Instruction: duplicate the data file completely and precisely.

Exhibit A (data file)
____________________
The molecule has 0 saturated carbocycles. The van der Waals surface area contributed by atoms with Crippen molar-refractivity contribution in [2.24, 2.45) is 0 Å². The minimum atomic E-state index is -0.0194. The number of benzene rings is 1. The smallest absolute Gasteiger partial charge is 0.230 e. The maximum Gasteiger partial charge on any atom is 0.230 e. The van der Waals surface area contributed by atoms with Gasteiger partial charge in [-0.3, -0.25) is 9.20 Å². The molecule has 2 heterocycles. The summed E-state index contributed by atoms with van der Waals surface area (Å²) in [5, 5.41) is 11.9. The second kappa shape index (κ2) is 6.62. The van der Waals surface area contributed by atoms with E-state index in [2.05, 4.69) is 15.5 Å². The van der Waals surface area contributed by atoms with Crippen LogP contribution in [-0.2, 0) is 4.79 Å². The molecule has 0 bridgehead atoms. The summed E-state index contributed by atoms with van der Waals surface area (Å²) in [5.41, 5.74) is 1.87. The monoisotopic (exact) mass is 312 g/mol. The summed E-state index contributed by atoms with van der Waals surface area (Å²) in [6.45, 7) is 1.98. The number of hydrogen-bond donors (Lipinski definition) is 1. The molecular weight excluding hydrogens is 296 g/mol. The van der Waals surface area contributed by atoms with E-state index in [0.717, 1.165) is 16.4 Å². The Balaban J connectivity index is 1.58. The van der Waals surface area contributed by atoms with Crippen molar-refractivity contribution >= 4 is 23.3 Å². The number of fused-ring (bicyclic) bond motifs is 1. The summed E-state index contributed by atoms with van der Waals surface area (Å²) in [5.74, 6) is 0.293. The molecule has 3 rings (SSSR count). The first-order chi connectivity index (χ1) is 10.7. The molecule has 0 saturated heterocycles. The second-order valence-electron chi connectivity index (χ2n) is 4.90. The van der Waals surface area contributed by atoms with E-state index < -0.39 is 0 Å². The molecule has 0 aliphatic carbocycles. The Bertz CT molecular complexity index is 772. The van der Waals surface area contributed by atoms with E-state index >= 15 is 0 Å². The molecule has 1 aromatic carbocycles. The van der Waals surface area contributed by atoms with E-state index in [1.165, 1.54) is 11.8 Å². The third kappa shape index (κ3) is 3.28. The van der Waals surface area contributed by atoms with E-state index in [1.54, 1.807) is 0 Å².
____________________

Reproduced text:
The molecule has 0 saturated carbocycles. The van der Waals surface area contributed by atoms with Crippen molar-refractivity contribution in [2.24, 2.45) is 0 Å². The minimum atomic E-state index is -0.0194. The number of benzene rings is 1. The smallest absolute Gasteiger partial charge is 0.230 e. The maximum Gasteiger partial charge on any atom is 0.230 e. The van der Waals surface area contributed by atoms with Gasteiger partial charge in [-0.3, -0.25) is 9.20 Å². The molecule has 2 heterocycles. The summed E-state index contributed by atoms with van der Waals surface area (Å²) in [5, 5.41) is 11.9. The second kappa shape index (κ2) is 6.62. The van der Waals surface area contributed by atoms with E-state index in [2.05, 4.69) is 15.5 Å². The van der Waals surface area contributed by atoms with Crippen LogP contribution in [-0.2, 0) is 4.79 Å². The molecule has 0 bridgehead atoms. The summed E-state index contributed by atoms with van der Waals surface area (Å²) in [5.41, 5.74) is 1.87. The monoisotopic (exact) mass is 312 g/mol. The summed E-state index contributed by atoms with van der Waals surface area (Å²) in [6.45, 7) is 1.98. The number of hydrogen-bond donors (Lipinski definition) is 1. The molecular weight excluding hydrogens is 296 g/mol. The van der Waals surface area contributed by atoms with E-state index in [0.717, 1.165) is 16.4 Å². The Balaban J connectivity index is 1.58. The van der Waals surface area contributed by atoms with Crippen molar-refractivity contribution >= 4 is 23.3 Å². The number of fused-ring (bicyclic) bond motifs is 1. The summed E-state index contributed by atoms with van der Waals surface area (Å²) in [5.74, 6) is 0.293. The molecule has 3 rings (SSSR count). The first-order chi connectivity index (χ1) is 10.7. The molecule has 0 saturated heterocycles. The second-order valence-electron chi connectivity index (χ2n) is 4.90. The van der Waals surface area contributed by atoms with E-state index < -0.39 is 0 Å². The molecule has 0 aliphatic carbocycles. The Bertz CT molecular complexity index is 772. The van der Waals surface area contributed by atoms with E-state index >= 15 is 0 Å². The molecule has 1 aromatic carbocycles. The van der Waals surface area contributed by atoms with E-state index in [1.165, 1.54) is 11.8 Å². The third kappa shape index (κ3) is 3.28. The van der Waals surface area contributed by atoms with E-state index in [1.54, 1.807) is 0 Å².